'Vitellaria paradoxa' in Uganda : population structures and reproductive characteristics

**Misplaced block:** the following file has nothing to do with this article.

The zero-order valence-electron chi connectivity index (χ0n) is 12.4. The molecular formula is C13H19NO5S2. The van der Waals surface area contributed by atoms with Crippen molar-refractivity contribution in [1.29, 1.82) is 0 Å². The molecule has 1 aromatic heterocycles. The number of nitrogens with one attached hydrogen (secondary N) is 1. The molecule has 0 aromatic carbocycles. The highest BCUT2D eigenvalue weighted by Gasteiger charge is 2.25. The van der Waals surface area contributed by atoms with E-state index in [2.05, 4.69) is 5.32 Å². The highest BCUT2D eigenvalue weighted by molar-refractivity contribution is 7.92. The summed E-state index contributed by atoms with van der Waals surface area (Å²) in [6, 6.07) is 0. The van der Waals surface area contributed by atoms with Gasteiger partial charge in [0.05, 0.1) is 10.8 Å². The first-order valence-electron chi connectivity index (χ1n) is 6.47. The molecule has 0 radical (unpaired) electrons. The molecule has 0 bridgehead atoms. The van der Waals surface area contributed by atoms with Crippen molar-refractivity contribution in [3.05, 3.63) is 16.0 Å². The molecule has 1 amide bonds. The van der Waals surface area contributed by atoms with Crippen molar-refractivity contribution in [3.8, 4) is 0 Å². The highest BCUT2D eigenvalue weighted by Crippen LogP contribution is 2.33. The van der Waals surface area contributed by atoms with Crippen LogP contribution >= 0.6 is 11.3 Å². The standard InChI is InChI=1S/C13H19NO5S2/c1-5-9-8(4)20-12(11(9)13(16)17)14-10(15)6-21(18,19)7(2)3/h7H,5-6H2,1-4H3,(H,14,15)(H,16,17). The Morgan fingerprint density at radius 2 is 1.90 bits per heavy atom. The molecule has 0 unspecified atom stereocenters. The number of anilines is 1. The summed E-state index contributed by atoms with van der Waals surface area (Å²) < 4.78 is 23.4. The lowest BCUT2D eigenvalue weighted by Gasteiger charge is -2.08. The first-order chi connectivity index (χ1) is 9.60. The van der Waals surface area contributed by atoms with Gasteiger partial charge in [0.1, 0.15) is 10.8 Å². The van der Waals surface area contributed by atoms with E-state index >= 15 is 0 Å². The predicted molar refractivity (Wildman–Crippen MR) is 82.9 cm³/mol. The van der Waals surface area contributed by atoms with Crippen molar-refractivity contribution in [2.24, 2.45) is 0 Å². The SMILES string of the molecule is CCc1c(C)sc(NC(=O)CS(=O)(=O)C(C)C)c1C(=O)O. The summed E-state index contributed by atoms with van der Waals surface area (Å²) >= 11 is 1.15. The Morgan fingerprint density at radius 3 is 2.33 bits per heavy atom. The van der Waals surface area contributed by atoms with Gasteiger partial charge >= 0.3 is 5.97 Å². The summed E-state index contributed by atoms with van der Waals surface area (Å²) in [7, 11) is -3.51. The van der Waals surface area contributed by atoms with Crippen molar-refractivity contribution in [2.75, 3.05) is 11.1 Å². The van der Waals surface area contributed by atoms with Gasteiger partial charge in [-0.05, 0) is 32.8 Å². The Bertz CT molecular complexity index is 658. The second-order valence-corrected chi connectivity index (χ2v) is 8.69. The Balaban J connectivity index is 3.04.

An understanding of population structures and reproductive characteristics is fundamental to effective plant conservation and management, yet often such information is lacking even for important tree taxa such as Vitellaria paradoxa subsp. nilotica. Vitellaria paradoxa subsp. nilotica is a vital source of vegetable oil for communities in the parklands of northern Uganda. This study investigates population dynamiCS, leafing, flowering and fruiting phenologies, and reproductive processes and success in eight populations of Vitellaria paradoxa subsp. nilotica in Otuke County, Lira District, Uganda. Currently, in the populations of this tree there are many disproportionately high numbers (6.5-7.5 ha-1) of individuals >30 cm dbh but fewer (0.66-2.5 ha-1) young individuals < 30 cm dbh. Although seedlings regeneration is abundant (185 ha-1), few survive to pole stage «3 ha-1) because of cultivation and fire. Reproductive maturity and activity begins when individuals reach approximately 10 cm dbh. Full fruit production levels (mean: 500-1,500) are reached in trees >30 cm dbh. Flowering begins in early November and continues into late April, peaking from January to February. Fruiting peaks in Marchi April but only a low proportion (25%) of flowers develops into fruit. A high proportion (75%) of all the individuals:2: 10 cm dbh in the study populations flowered, the proportion rising with increasing dbh. However, monitoring showed that only 67% of the 800 trees flowered in two successive years of study. Environmental cues seem likely to synchronise an individual's flowering with conspecifics. Flowering is apparently affected by land use and home-compound trees enjoyed more favourable conditions for reproduction-presumably from better indigenous management, protection and less competition. Flowers are self-compatible but out-crossing is favoured by the floral structure and the sequence of events in anthesis. A vector is necessary for pollen movement from anther to stigma. Most trees have synchronous flowering and fruiting with fruiting being highly synchronised with relative humidity and precipitation Experimental investigation showed that fruit set in open pollination conditions (26%) was lower than fruit set with hand cross-pollination (32%). Fruit ripening during rainy season could be an adaptation for maintenance of the species in this harsh savanna environment prone to strong fires. This study indicates an old resource, giving very variable fruit production in Vitellaria individuals in time and space- further study of this variation is needed to allow more informed proper decision-making on stand management and better yield predictions.